The following was posted on the Green Party’s website on February 28th, 2016:
BOWLING GREEN — Many students were among about 300 people who attended Bowling Green State University’s 17th annual Black Issues Conference on Saturday, a daylong event dedicated to examining topics ranging from criminal justice to politics.
Rosa Clemente, the 2008 Green Party vice presidential candidate, delivered the keynote address at the Bowen-Thompson Student Union.
A black and Puerto Rican community organizer, writer, and lecturer from the Bronx in New York City, Ms. Clemente also founded and is president of Know Thy Self Productions, which consults on a broad range of topics such as third-party politics and engaging young voters of color.
In her nearly hourlong speech, Ms. Clemente drew attention to mass incarceration, the school-to-prison pipeline, police brutality, and access to affordable housing and clean water.
Her bipartisan attack took aim at Donald Trump, the front-runner for the Republican presidential nomination, as well as Hillary Clinton and Bernie Sanders, both vying for the Democratic nod.
“A xenophobic, racist, misogynist is about to potentially win the Republican nomination, and on the Democratic side either way, man, that Democratic party all they’ve done is use our people for their votes,” she said.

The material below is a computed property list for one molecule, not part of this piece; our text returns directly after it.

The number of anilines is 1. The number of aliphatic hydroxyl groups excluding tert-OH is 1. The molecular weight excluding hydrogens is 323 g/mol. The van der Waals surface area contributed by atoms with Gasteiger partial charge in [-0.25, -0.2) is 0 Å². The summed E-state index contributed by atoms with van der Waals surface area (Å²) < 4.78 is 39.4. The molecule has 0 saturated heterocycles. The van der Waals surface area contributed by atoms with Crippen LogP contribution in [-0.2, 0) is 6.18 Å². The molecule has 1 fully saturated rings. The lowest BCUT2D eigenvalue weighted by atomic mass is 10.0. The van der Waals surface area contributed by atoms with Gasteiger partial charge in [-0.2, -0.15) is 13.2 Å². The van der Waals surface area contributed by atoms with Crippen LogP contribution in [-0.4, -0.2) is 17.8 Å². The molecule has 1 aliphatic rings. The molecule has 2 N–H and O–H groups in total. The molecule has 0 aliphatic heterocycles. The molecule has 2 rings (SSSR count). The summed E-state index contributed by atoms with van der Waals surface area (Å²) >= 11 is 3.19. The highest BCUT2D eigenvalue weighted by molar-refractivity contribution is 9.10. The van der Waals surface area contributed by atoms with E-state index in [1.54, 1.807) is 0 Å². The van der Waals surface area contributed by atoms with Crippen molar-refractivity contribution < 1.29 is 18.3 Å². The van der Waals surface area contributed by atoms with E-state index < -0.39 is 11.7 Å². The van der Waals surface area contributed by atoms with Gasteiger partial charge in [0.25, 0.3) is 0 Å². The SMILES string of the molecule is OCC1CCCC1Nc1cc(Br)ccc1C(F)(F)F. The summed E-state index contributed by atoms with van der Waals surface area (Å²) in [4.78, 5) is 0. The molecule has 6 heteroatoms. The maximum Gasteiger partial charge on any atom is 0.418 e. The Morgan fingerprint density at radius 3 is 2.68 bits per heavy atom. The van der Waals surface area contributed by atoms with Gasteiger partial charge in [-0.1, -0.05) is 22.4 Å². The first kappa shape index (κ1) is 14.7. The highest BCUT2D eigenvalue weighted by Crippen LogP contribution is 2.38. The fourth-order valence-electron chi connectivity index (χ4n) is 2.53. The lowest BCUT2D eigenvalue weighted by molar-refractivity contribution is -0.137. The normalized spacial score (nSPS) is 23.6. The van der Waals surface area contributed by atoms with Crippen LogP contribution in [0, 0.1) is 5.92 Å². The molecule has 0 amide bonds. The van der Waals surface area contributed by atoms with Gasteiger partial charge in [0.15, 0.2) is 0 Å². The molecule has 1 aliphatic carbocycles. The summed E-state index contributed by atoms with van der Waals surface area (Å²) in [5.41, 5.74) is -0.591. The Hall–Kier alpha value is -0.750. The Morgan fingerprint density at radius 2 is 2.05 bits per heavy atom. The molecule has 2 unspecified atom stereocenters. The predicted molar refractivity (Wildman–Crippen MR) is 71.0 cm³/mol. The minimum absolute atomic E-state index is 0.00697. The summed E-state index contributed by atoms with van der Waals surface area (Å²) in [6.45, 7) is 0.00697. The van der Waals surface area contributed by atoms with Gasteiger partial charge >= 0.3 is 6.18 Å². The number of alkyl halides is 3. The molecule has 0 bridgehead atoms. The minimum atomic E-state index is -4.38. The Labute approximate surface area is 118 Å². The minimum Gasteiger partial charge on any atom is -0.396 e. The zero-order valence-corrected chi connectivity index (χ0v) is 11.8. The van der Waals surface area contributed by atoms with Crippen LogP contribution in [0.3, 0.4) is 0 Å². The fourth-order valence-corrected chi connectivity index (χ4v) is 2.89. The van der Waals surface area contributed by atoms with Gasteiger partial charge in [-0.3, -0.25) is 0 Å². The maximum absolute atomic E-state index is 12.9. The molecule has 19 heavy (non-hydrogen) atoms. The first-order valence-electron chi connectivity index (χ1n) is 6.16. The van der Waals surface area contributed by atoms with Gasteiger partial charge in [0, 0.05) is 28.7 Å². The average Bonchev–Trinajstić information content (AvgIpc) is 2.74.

Ms. Clemente urged the students to think critically about what’s going on not far from campus. She pointed out that the November, 2014, shooting death of Tamir Rice, a black 12-year-old who was playing with what turned out to be a pellet gun by a white police officer happened in Cleveland.
In Flint, Mich., about two hours north of Bowling Green, a switch in the water supply led to lead contamination causing an ongoing crisis in the city of about 100,000 with a sizable black population.
“If you’re not part of a movement, I invite you to join one. If you identify as black, I invite you to join the Black Lives Matter movement,” she said. “But if you don’t want to do that, do something. We don’t have time anymore for games.”
Organizers said the conference, held toward the end of Black History Month, is one way the university works to address challenging topics.
Angela Nelson, interim chair for BGSU’s department of ethnic studies, said the event gives an opportunity to bring black issues to the attention of the campus and noted the timeliness of the topics in a presidential election year.
Ms. Clemente “speaks her mind” and “doesn’t hold back,” said Susana Peña, director of BGSU’s school of cultural and critical studies.
“We strive to tackle diversity issues. We strive to have difficult conversations and have productive, difficult conversations. But, we all have a long way to go, so we’re working on it,” she said.